First the dog's jaw is hinged and even though it cannot move sideways as the human jaw it does open wider to allow larger chunks of food to be consumed. It does not move sideways since the food is ripped and shredded not ground like corn. The teeth are quite different from human teeth. First there are 42 instead of 32. Just like humans, dogs have two sets of teeth in their life time. The 28 baby (or puppy) teeth start to emerge at the third week with permanent adult replacement beginning in the fourth month. There are 6 incisive and 2 canine teeth in both the top and lower rows. The upper rows have a total 8 premolars and 4 molars while there are 8 premolars and 6 molars on the bottom. The incisive teeth are used to nibble and shed food. The premolars cut and rip large chunk of food. These premolars are the teeth dogs use to chew on rawhide and other dog toys. The canine (Fang) teeth are used to grab, hold objects and if necessary in defense. The molars are used to crush bones and hard biscuits. The basic tooth structure in relation to the crown, pulp, roots, etc are basically the same as human teeth so canine dental care and treatment are similar and equally effective--clean dog teeth is just as important in dogs as it is in humans.

A good canine dental program consist of regular veterinarian visits which should include a detailed oral exam and if advised a dental cleaning. But more important daily home dental care is essential. This starts with a proper diet and dog nutrition. Feeding high quality kibbled foods and hard biscuits help scrub and keep the teeth clean. Soft foods and foods high in starch should be eliminated or minimized. There are special treats and foods on the market that are approved and recommended by dental veterinarians and the American Veterinary Medical Association (AVMA) that have proven effective in several studies. Dog chewing toys such as dental bones, rawhide, and hard rubber dental plaque removers are also very helpful in keeping your dog's teeth clean. Frequent home oral exams of the dog's mouth including gums and teeth need to be performed. Watch for early warning signs such as bad breath, yellow and brown teeth, red and swollen gums, and obviously any missing or damaged teeth. Also examine the mouth in general for unusual lumps or masses. The same goes for the face in general looking for swelling, discharges, irregularities, or unevenness. And last but not least just as in humans a good daily cleaning and bushing. Make sure to use a proper approved tooth paste for dogs. Over the counter human tooth paste is not recommend and can actually make the dog sick.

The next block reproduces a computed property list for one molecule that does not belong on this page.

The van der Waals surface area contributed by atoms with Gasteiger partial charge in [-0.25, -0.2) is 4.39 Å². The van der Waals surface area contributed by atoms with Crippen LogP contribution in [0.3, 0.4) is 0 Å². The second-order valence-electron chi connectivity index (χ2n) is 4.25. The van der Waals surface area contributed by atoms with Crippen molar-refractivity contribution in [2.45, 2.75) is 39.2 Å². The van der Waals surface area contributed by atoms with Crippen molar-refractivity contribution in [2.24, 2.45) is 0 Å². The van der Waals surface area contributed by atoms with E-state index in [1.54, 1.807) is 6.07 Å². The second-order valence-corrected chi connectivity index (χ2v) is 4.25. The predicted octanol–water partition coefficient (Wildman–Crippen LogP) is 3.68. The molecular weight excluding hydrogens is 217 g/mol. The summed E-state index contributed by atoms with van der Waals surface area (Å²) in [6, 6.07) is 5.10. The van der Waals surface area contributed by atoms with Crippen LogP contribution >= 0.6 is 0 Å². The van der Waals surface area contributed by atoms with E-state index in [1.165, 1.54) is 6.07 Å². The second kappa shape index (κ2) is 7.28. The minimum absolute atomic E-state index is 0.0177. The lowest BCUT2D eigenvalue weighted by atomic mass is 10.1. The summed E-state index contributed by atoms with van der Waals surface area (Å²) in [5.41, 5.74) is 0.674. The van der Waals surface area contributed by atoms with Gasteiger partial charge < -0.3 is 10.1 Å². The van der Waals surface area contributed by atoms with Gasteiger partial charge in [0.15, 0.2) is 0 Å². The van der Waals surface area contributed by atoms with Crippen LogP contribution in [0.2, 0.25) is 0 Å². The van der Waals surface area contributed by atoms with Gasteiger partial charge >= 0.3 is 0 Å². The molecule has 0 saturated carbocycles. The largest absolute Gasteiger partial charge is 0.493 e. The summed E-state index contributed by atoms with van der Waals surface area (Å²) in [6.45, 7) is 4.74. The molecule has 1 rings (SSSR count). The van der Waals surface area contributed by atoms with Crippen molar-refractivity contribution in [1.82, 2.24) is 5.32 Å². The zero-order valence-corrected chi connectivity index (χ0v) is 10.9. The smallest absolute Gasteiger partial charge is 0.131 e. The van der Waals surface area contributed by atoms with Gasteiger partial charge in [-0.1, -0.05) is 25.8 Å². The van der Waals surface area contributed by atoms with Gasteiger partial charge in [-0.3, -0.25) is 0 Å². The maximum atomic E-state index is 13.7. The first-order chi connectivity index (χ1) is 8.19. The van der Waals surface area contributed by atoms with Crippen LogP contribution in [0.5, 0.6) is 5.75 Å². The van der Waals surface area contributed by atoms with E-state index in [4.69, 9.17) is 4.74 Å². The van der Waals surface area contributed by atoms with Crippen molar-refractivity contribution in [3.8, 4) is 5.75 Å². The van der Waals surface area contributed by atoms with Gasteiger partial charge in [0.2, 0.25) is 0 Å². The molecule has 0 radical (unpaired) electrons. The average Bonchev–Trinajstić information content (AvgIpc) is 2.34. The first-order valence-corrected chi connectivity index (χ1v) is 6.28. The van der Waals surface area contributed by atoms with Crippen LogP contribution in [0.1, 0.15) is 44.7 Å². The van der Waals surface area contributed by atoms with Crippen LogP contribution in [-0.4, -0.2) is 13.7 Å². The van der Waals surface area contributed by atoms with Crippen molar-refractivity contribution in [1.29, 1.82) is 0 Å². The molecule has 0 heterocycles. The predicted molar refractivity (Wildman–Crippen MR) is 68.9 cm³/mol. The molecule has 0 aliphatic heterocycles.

This type of attention to the dog's teeth and mouth helps insure good overall dog health. It will save money in the long run. The average cost of a veterinarian complete teeth cleaning is reported to be almost $300 it does not have to be performed that often if a good home dental program is established. Daily bushing, dog treats, and dental toys average less than $100 per year and a good dental diet of proper dog food is about $250 dollars a year which is just part of the normal dog feeding cost. Advanced periodontal diseases can easily cost $1000s of dollars to treat.